Social Security recipients will get a cost-of-living adjustment of 3.6 percent in 2012, a welcome boost after two years of no increase.
Although it’s been two years since Social Security beneficiaries saw some additional respite from rising inflation, finally we’ll see a COLA increase for 2012 and an adjustment of 3.6%.
The COLA, or Cost Of Living Adjustment, has been a nearly annual increase in Social Security payments. Why? To keep benefits consistent with inflation. Otherwise, seniors would be at the mercy of rising prices on fixed incomes. Lean times in the economy, however, have meant cutting back COLA for the past two years, leaving many seniors with no choice but to further tighten their belts.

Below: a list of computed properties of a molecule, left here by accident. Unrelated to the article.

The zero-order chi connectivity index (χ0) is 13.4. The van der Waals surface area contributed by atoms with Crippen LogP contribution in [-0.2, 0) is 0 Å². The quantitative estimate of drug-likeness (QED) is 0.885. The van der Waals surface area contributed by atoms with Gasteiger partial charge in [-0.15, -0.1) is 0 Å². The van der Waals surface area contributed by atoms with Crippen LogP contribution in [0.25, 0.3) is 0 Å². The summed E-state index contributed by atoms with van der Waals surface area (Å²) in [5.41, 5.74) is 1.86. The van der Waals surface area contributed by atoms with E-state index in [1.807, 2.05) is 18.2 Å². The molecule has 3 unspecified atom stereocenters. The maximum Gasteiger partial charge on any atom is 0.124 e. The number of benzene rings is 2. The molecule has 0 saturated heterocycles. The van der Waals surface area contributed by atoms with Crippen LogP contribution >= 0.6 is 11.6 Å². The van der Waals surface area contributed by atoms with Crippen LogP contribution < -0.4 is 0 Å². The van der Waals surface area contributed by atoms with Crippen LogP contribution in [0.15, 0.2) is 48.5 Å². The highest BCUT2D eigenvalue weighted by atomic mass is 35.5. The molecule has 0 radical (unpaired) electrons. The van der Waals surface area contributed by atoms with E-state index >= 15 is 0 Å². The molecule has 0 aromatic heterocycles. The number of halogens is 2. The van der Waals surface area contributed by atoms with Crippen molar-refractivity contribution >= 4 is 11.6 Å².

The 3.6% increase will be warmly received by many. For example, beneficiaries receiving $1,186 a month, the average for retired workers, will see monthly benefit increase of $43.
To be sure, it’s not a dramatic increase (and less than the last COLA of 5.8%), but it is better than no increase at all.
Post script: After I wrote this blog post, it was announced that Medicare's Part B premium will increase next year, by an average $3.50 per month.
Reference: AARP (October 19, 2011) “Social Security Beneficiaries Welcome 3.6 Percent COLA”